Target Agrees to Review Screening of Job Applicants Amid Claims of Bias
Target agreed on Thursday to revise guidelines for how it screens people seeking jobs at its stores, a step meant to quell complaints that the retailer discriminates against black and Hispanic applicants with criminal records that can include offenses too minor or old to affect their performance as employees.
The move comes in a labor market so tight that companies are hiring applicants they would not have considered before, including people who have criminal records or, in some cases, are still incarcerated.
Those pressing the complaints against Target said the agreement announced on Thursday would create even more opportunities for fresh starts.
“Target’s background check policy was out of step with best practices and harmful to many qualified applicants who deserved a fair shot at a good job,” Sherrilyn Ifill, president and director-counsel at the NAACP Legal Defense and Education Fund, said in a statement.
The agreement addresses a series of complaints filed with the Equal Employment Opportunity Commission by Carnella Times, who said Target declined to hire her after running a background check in 2006.
It also seeks to resolve a potential class action filed in Federal District Court in Manhattan on Thursday by the legal defense fund and other lawyers representing Ms. Times; the Fortune Society, which works on behalf of former prisoners; and another job applicant. The settlement requires a judge’s approval.
The settlement calls for Target, which acknowledged no wrongdoing, to work with experts to adopt “valid” guidelines for how it uses criminal records in hiring, and to finance a modest settlement fund. The company said it would still use background checks, but would bring in outside experts to review how the checks are used and would evaluate any recommended changes.
Jenna Reck, a Target spokeswoman, said the company had made significant changes to its screening process in recent years — for instance, removing a criminal-history question from job applications. She wrote in an email that when hiring, Target tried “to give everyone access to the same opportunities.”
At issue was the company’s practice of conducting criminal background checks on anyone applying for hourly and entry-level jobs in the United States.
African-Americans and Hispanics are arrested and convicted at rates more than double those of whites, according to the suit, which said Target’s hiring process “systematically” eliminated thousands of qualified applicants regardless of their potential to be good employees by requiring the automatic rejection of people convicted of offenses that could include violence, theft, fraud or drugs within the seven years of their applications.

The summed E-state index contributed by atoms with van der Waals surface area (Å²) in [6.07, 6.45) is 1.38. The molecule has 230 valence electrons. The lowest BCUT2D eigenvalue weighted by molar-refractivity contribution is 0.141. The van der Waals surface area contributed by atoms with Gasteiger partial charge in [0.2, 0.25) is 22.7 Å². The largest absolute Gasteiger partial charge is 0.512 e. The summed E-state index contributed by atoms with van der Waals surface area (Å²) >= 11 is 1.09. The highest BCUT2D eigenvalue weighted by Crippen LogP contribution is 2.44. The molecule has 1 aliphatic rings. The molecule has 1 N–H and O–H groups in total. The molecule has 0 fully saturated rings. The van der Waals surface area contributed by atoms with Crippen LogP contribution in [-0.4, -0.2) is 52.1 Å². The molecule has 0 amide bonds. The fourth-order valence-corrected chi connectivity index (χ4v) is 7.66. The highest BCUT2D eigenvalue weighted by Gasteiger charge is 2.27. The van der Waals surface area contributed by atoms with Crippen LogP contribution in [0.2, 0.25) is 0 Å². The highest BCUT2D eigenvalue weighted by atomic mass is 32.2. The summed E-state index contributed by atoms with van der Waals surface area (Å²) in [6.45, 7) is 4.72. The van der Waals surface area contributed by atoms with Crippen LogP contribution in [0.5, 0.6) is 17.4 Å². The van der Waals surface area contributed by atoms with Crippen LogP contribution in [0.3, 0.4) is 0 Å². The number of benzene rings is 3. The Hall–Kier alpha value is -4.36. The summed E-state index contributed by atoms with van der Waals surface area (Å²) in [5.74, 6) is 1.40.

The policy, the suit said, “imported acute racial and ethnic disparities in the criminal justice system into the employment process, thereby multiplying the negative impact on African-American and Latino job applicants.”
Complaints about background checks in retail-sector hiring are not unique to Target.
Last year, the Fortune Society filed complaints with the E.E.O.C. against Macy’s Inc., and a subsidiary, Bloomingdale’s, accusing them of refusing to hire or retain people with criminal histories. A group of former Amazon delivery drivers in Massachusetts filed similar complaints, saying they had been unfairly fired because of an overly strict background check policy that disproportionately disqualified black and Hispanic workers, according to an article in The Boston Globe.
The Target conflict’s origins date to Ms. Times’s attempt to be hired as an overnight stocker at a Target store in South Windsor, Conn.
She said she had told Target interviewers that she had a misdemeanor conviction from 1996, when she was in her mid-20s. After several interviews, she said, she received what Target called a conditional job offer contingent on the results of a criminal-background check.
Later, she received a letter from Target with a copy of a background report showing she had two misdemeanor convictions from 1996, and she was eventually told that she would not be hired, according to court papers.
The second applicant named in the suit, Erving Smith, said he had applied for a job as a stocker at a Target store in Pittsburgh in 2014. He told interviewers that he had been convicted 10 years earlier of a drug-related felony, but received a conditional job offer.
Mr. Smith said a store manager called later to tell him that the offer was being rescinded because of the results of a background check, according to the suit.
The jobs in dispute included stocker, cashier and cart-attendant positions, which the suit said could provide “stable employment for many individuals who lack formal education or technical job skills and who are trying to get their lives back on track after some interaction with the criminal justice system.”
As part of the proposed settlement of the suit, Target agreed to institute a priority hiring process so that certain people who had been turned away could get jobs. Others who are retired, already employed or otherwise unable to benefit from a job would be eligible for awards of up to $1,000 apiece from the settlement fund, to which the company agreed to contribute $3.7 million.